The significance level was set at 5% for all statistical tests.

The study met the ethical standards for research involving human beings - Presentation Certificate for Ethical Appreciation (CAAE - Certificado de Apresentação para Apreciação Ética) Registration number 16300113.6.0000.5505.


The sample consisted of 12,415 patients registered in the CTU in São Paulo to undergo renal transplantation. The mean age at the time of registration was 50.2 years (SD=15.3 years), with a minimum age of 2 years and maximum age of 98 years. The median of ages was 52 years.

The Chi-square test and the Student’s t-test were used, and predominance of male patients was found with 59.6% of the sample (p <0.001). In addition, 63.1% of the patients were white, 48.9% had blood type O, and 26.2% were from the city of São Paulo. Regarding disease diagnosis, 34.5% had umspecified etiology (Other), 28.2% presented Systemic Arterial Hypertension (SAH), and 20.8% had diabetes mellitus (DM), as shown in table 1.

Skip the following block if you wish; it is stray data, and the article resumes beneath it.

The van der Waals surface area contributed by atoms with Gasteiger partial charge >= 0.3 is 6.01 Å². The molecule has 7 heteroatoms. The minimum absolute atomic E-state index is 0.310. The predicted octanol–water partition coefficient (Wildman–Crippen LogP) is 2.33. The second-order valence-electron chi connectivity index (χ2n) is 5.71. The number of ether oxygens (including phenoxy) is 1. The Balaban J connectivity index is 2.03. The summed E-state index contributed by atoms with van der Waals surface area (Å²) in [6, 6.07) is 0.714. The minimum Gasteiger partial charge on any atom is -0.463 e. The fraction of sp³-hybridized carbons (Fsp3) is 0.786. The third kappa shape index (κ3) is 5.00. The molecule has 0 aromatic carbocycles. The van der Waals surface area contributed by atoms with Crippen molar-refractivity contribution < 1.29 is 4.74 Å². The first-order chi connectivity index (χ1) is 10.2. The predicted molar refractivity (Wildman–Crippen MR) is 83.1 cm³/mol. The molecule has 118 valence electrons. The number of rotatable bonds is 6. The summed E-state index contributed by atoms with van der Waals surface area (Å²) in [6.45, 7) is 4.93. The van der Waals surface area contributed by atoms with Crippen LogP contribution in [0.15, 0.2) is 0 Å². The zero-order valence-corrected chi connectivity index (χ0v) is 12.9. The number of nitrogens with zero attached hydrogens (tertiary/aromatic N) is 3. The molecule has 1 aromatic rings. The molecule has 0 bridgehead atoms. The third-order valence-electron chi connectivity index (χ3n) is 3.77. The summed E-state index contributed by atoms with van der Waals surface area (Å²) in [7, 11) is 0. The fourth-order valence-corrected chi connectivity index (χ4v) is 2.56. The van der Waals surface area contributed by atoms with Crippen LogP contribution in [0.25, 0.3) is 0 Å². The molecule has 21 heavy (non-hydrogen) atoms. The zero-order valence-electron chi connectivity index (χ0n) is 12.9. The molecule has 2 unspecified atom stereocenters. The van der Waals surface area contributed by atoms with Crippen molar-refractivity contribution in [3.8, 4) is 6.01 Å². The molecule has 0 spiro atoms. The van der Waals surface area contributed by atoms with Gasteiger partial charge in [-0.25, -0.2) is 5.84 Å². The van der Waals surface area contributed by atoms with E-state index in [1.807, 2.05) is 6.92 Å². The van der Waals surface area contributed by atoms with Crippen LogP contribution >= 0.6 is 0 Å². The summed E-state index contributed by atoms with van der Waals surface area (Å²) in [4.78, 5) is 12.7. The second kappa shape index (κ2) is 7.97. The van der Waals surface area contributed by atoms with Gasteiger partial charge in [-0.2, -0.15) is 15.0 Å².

Table 1 Analysis of patients by predictive characteristics 

Variables n(%)
Sex 12415(100.0)
Female 5016(40.4)
Male 7399(59.6)
Race 12415(100.0)
Asian 234(1.9)
White 7840(63.1)
Black 1528(12.3)
Mixed 2813(22.7)
Blood type 12415(100.0)
A 4393(35.4)
AB 419(3.4)
B 1528(12.3)
O 6075(48.9)
Diagnosis 12397(100.0)
Diabetes 2576(20.8)
Hypertensive arterial disease 3499(28.2)
Glomerulonephritis 1777(14.3)
Interstitial nephritis (pyelonephritis) 266(2.1)
Other 4279(34.5)
No information 18(0.1)
County 12415(100.0)
SP 3257(26.2)
Other 9158(73.8)

The discriminant analysis of variables demonstrates patients’ distribution by refusals and transplant situation. In 6.9% of patients, there was at least one refusal before receiving the transplant. The percentage of transplants performed in the first offer was 15.9%, and registered candidates who did not receive nor undergo renal transplantation correspond to 77.2% (Figure 1).